Last year, there were 9,878 alcohol-related car accident fatalities in the United States. That number marks a 2.5 percent drop from 2010, and continues a long downward trend in DUI fatalities in the U.S. Despite the decline, federal traffic safety agencies continue to work to prevent drunk driving accidents, injuries and fatalities, as they well should. But are their latest efforts going too far?
In one example, the National Transportation Safety Board recently issued a recommendation that all people who are convicted of drunk driving, even if that conviction is their first, should be required to install and use an ignition interlock device. Currently, 17 states have laws requiring first-time offenders to install interlocks, and the NTSB is asking the remaining 33 to enact similar legislation.
Ignition interlocks are devices that prevent a vehicle's engine from starting unless its driver registers a breath-alcohol level below the device's set maximum, which is generally established by state law. The offender is usually required to pay for the installation, maintenance and monitoring of the device, which can cost several hundred dollars.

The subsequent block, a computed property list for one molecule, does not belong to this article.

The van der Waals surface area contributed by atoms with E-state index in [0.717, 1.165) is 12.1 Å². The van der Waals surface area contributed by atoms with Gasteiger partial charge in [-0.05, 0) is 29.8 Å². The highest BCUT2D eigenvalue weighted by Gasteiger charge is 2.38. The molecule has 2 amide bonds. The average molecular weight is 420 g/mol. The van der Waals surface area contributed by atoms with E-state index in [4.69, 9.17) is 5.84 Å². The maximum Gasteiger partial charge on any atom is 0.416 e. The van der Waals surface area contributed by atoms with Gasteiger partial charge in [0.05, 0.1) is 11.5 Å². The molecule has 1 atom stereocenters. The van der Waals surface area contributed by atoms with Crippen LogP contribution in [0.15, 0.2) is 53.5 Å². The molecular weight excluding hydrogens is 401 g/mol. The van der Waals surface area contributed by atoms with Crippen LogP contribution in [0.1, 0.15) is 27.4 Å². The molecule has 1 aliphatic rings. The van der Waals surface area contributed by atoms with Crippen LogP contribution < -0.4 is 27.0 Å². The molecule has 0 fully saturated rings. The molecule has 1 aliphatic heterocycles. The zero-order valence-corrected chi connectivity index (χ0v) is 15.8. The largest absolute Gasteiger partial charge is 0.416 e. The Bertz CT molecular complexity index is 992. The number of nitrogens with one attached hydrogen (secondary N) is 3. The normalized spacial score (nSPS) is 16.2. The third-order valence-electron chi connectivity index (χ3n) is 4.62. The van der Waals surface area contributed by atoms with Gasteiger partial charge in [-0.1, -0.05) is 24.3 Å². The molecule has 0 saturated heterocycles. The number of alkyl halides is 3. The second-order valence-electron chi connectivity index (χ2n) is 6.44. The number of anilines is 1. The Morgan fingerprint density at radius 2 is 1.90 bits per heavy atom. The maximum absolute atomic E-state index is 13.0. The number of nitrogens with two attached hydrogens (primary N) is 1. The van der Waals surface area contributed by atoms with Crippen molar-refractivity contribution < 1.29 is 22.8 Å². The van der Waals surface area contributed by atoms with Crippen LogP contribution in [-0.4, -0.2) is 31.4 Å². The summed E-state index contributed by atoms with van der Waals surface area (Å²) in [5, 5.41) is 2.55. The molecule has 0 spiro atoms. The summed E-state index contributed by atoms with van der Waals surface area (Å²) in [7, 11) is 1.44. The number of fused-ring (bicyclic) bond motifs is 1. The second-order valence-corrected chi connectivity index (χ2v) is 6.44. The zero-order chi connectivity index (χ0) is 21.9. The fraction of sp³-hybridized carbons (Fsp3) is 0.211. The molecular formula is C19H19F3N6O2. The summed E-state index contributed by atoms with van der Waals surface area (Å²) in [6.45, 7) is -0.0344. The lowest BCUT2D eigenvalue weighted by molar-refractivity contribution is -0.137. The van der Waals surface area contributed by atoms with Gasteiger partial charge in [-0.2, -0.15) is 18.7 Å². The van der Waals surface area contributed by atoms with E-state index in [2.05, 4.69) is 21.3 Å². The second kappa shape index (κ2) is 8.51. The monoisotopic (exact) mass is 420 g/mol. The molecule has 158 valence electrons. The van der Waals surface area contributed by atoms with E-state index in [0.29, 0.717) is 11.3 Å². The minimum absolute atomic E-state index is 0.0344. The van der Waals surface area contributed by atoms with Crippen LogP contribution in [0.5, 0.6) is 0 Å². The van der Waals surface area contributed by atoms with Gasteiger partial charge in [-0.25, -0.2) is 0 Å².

In Maryland, judges have the option of ordering ignition interlock device at any time, regardless of whether the conviction is that defendant's first. In addition, defendants may have the option of enrolling in the ignition interlock program in order to avoid a suspension of their driving privilege. If someone registers a blood-alcohol level of 0.015 percent or more, or if the offense is their second or greater within a period of five years, the judge must order them to install and use an ignition interlock device.
What do you think? Should all 50 states adopt the NTSB's recommendation? Or does it go too far?
Source: Los Angeles Times, "Lock out drunk drivers? Bid includes 1st offenders 'a sip over limit'," Jerry Hirsch, Dec. 11, 2012